Clients who can't see the beauty in the whimsy - or the whimsy in the beauty - of a room done in elegant furniture surrounded by quilt-like wall hangings made of stained and painted coffee filters probably aren't the best match for interior designers Andrew Fisher and Jeffry Weisman.
Posted on Monday, March 4, 2013 by Allison Byers
Posted on Friday, January 11, 2013 by Jim Norrena
It's been 100 years since instructor Harry Dixon taught the first jewelry and metal arts course at what was then called California School of Arts and Crafts in 1912. One hundred years later, the Jewelry / Metal Arts Program, housed on the historic Oakland campus of California College of the Arts, is one of the oldest and most recognized in the field.
Posted on Wednesday, October 10, 2012 by Erin Wheeler
On December 15 and 16, four CCA students and one recent alumna will showcase and sell their work at the 4th Annual Renegade Craft Fair Holiday Market in San Francisco.
Inspired by the students who took part in the American Craft Council exhibition and the CCA coursework linking craft to entrepreneurship, CCA’s Career Development Office offered students a free shared booth.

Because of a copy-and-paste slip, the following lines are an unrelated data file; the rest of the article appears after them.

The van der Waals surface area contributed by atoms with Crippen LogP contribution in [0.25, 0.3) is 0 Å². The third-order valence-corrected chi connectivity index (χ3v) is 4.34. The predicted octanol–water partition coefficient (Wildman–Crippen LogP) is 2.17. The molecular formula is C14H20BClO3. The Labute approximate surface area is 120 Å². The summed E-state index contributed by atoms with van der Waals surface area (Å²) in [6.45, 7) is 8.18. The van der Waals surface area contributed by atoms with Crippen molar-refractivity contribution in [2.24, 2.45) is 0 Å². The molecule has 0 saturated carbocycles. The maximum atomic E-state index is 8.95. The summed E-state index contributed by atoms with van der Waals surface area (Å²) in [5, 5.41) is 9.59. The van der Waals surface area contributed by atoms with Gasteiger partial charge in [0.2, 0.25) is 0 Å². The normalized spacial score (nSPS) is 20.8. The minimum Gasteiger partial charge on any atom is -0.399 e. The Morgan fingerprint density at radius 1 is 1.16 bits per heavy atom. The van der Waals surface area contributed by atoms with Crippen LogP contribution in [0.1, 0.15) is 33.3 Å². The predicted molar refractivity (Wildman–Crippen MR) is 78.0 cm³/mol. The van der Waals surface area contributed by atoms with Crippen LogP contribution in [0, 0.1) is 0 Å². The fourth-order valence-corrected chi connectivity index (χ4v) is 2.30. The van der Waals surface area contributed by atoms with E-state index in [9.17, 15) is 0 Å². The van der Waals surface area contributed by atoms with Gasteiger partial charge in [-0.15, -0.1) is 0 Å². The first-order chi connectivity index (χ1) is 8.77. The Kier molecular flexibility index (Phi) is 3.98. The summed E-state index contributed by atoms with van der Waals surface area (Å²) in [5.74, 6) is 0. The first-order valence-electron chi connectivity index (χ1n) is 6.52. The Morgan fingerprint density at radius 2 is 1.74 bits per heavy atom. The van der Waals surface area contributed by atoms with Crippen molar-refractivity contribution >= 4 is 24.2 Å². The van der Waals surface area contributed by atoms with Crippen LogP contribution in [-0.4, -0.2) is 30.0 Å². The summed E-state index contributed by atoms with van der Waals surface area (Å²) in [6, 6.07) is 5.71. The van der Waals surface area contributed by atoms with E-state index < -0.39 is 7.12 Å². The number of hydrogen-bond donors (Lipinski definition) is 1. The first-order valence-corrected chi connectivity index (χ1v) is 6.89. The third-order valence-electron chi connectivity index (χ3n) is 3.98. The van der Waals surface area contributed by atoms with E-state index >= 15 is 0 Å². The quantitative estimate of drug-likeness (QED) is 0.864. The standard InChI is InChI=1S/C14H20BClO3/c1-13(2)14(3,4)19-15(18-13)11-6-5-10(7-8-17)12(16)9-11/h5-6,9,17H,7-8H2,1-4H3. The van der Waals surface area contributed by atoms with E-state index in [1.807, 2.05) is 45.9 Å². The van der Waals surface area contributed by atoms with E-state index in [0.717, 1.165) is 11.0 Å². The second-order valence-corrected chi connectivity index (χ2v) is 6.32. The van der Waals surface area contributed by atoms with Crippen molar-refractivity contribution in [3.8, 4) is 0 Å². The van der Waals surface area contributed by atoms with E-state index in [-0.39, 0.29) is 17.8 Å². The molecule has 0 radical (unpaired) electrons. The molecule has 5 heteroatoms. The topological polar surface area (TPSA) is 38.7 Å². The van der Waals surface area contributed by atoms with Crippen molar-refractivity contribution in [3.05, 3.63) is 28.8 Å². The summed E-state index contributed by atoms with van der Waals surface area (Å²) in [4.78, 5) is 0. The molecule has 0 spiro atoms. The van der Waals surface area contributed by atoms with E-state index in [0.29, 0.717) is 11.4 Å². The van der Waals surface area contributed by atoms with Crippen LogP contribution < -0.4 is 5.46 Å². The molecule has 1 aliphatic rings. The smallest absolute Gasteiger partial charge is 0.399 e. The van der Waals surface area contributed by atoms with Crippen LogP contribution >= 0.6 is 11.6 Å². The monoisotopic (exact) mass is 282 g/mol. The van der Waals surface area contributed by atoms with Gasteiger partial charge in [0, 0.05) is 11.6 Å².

Posted on Thursday, September 13, 2012 by Lindsey Westbrook
The Jewelry and Metalwork of Marie Zimmermann
Yale University Press, 2012
Hardcover, 400 pages, $65
David Cole (Jewelry / Metal Arts faculty) spent 13 years and traveled widely to photograph the work of Marie Zimmermann for this book, which includes approximately 400 of his images. He cleaned, documented, styled, and photographed each piece, from tiny rings to mausoleums. Zimmermann was one of the most creative and important makers of metalwork in early-20th-century America. She worked in gold, silver, bronze, copper, and iron, and explored a wide range of innovative approaches to pattern, material, and surface. She led a very colorful life as well. A true eclectic in her personal life, her professional pursuits, and her creative expression, she has proven an elusive character for historians; this book gathers her full story for the first time. Essays by leading scholars in the decorative arts offer extensive new research.